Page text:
In more detail, the study estimates the effects of childhood Medicaid eligibility in the US on adult health and economic outcomes. Exploiting the program’s original introduction (1966–1970) and its mandated coverage of welfare recipients, its difference-in-difference design involves the comparison of cohorts born in different years relative to Medicaid implementation, and in states with different pre-existing welfare-based eligibility rates.

The study finds that early childhood Medicaid eligibility reduces mortality and disability, increases employment, and reduces receipt of disability transfer programs up to 50 years later. It also finds that Medicaid has saved the US government more than its original cost and saved more than 10 million quality adjusted life years.

We congratulate the author on the publication of this important paper.

IHEA’s thanks go to the Arrow Award committee who devote considerable time to reviewing the articles being considered for this award.

Arrow Award Committee, 2022

Chair:Luigi Siciliani, University of York
Co-Chair:Tor Iversen, University of Oslo

Marcella Alsan, HarvardUniversity
Marika Cabral, University of Texas
Luke Connelly, University of Queensland
Joan Costa-i-Font, London School of Economics
Karine Lamiraud, ESSEC
Hsienming Lien, National Chengchi University
Manoj Mohanan, Duke University
Edward Okeke, Pardee RAND Graduate School
Rodrigo R. Soares, Columbia University
Mark Stabile, INSEAD
Erin Strumpf, McGill University
Judit Vall Catelló, Universitat de Barcelona
Stephanie von Hinke Kessler Scholder, Bristol University
Heidi Williams, Stanford University
Yuting Zhang, University of Melbourne

Update on iHEA Special Interest Groups

Virtual workshop series to strengthen capacity for health economics teaching

The Teaching Health Economics Special Interest Group held the first workshop to support teaching capacity strengthening on 30 March. It focused on curriculum development and developing learning outcomes for health economics courses. Recordings of the presentations during this workshop can be found here .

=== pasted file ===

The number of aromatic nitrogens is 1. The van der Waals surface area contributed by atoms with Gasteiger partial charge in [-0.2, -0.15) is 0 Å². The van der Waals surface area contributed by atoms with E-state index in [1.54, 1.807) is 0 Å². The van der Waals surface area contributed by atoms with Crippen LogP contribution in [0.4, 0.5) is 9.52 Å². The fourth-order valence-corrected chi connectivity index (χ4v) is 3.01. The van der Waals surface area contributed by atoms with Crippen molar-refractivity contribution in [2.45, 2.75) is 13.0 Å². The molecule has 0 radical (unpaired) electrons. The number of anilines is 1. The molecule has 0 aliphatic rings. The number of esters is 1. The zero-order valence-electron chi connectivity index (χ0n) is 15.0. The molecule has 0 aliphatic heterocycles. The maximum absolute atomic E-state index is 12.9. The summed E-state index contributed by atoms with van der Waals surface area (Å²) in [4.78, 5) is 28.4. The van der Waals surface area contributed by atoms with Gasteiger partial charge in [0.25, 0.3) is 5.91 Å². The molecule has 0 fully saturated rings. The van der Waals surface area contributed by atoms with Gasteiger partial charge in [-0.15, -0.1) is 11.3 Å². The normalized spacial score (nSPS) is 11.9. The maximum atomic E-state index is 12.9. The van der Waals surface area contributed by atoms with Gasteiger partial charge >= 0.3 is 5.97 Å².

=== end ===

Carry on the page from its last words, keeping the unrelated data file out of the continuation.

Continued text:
We are pleased to announce the dates of the next two workshops:

9 June 2022, 7:00AM EDT (Noon UK time): Developing inclusive and context relevant course outlines and reading lists

29 June 2022, 8:00AM EDT: Techniques for active learning

Full details of these workshops and registration will be posted here in the near future.Watch this space ….

Early Career Researchers

The ECR SIG is pleased to present our new cohort of conveners for the 2022-2023 period to the iHEA community. In addition to the members listed below, Tiara Marthias serves as our SIG director.

Dr Cate Bailey (Australia) is a Research Fellow in Health Economics at the University of Melbourne. Her research focuses on economic evaluation in the social care sector, specifically regarding quality of life of children and caregivers, and public health across the life course.

Dr Norma B. Bulamu (Australia) is a research fellow with the College of Medicine and Public Health at Flinders University. Her current areas of research are the screening, treatment and surveillance of cancer and non-communicable diseases in general. She is applying health health economic methodologies including health economic modeling, patient preferences through Discrete Choice Experiments as well as the measurement and valuation of patient reported outcomes.

Dr. Paulette Cha (United States) is a Research Fellow at the Public Policy Institute of California, where she studies health coverage and outcomes for children, immigrants, and underserved groups. She completed a PhD in Health Policy/Health Economics at UC Berkeley.

Dr Rui Dang (Uzbekistan and China) is a senior lecturer in economics at Westminster International University in Tashkent, Uzbekistan and a guest professor in demographic economics at Gdansk University of Technology, Poland. He is also serving at CUGH-Consortium of Universities for Global Health and EHMA-European Health Management Association. His research interests are health economics, health policy, applied microeconometrics and quantitative methods in public health and clinical research.

Dr Joanne Flavel (Australia) is a Research Fellow at Stretton Health Equity at the University of Adelaide. Her PhD was awarded in 2016 from Flinders University and incorporated both health and labour economics. She previously worked at the National Institute of Labour Studies on the 2016 aged care workforce census and survey and the evaluation of the National Disability Insurance Scheme. Her current research focuses on health equity and social determinants of health.